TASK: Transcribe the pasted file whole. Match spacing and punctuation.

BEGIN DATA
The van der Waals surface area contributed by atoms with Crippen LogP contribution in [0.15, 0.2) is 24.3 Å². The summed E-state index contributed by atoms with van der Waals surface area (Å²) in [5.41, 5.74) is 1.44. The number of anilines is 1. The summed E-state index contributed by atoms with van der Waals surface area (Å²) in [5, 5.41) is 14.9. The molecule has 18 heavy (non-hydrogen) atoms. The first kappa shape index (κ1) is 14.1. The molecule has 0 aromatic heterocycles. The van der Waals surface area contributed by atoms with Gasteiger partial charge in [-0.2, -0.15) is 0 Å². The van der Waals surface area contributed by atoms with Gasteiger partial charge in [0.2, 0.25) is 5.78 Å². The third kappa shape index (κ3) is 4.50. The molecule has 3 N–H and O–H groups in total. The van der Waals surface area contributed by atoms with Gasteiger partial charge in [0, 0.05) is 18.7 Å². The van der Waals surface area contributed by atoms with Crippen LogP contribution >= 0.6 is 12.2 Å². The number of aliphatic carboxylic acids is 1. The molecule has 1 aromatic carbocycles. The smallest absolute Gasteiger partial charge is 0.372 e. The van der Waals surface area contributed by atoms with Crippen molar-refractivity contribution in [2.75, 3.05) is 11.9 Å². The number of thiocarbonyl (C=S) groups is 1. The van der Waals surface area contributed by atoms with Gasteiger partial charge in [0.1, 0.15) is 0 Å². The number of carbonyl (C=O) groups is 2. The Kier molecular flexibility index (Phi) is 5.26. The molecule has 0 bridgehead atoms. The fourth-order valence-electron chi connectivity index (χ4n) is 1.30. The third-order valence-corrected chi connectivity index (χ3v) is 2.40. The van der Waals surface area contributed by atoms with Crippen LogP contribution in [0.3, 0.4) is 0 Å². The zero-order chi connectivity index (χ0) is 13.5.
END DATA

The van der Waals surface area contributed by atoms with Crippen LogP contribution in [0.15, 0.2) is 24.3 Å². The summed E-state index contributed by atoms with van der Waals surface area (Å²) in [5.41, 5.74) is 1.44. The number of anilines is 1. The summed E-state index contributed by atoms with van der Waals surface area (Å²) in [5, 5.41) is 14.9. The molecule has 18 heavy (non-hydrogen) atoms. The first kappa shape index (κ1) is 14.1. The molecule has 0 aromatic heterocycles. The van der Waals surface area contributed by atoms with Gasteiger partial charge in [-0.2, -0.15) is 0 Å². The van der Waals surface area contributed by atoms with Gasteiger partial charge in [0.2, 0.25) is 5.78 Å². The third kappa shape index (κ3) is 4.50. The molecule has 3 N–H and O–H groups in total. The van der Waals surface area contributed by atoms with Gasteiger partial charge in [0, 0.05) is 18.7 Å². The van der Waals surface area contributed by atoms with Crippen LogP contribution >= 0.6 is 12.2 Å². The number of aliphatic carboxylic acids is 1. The molecule has 1 aromatic carbocycles. The smallest absolute Gasteiger partial charge is 0.372 e. The van der Waals surface area contributed by atoms with Crippen molar-refractivity contribution in [2.75, 3.05) is 11.9 Å². The number of thiocarbonyl (C=S) groups is 1. The van der Waals surface area contributed by atoms with Gasteiger partial charge in [0.1, 0.15) is 0 Å². The number of carbonyl (C=O) groups is 2. The Kier molecular flexibility index (Phi) is 5.26. The molecule has 0 bridgehead atoms. The fourth-order valence-electron chi connectivity index (χ4n) is 1.30. The third-order valence-corrected chi connectivity index (χ3v) is 2.40. The van der Waals surface area contributed by atoms with Crippen LogP contribution in [0.3, 0.4) is 0 Å². The zero-order chi connectivity index (χ0) is 13.5.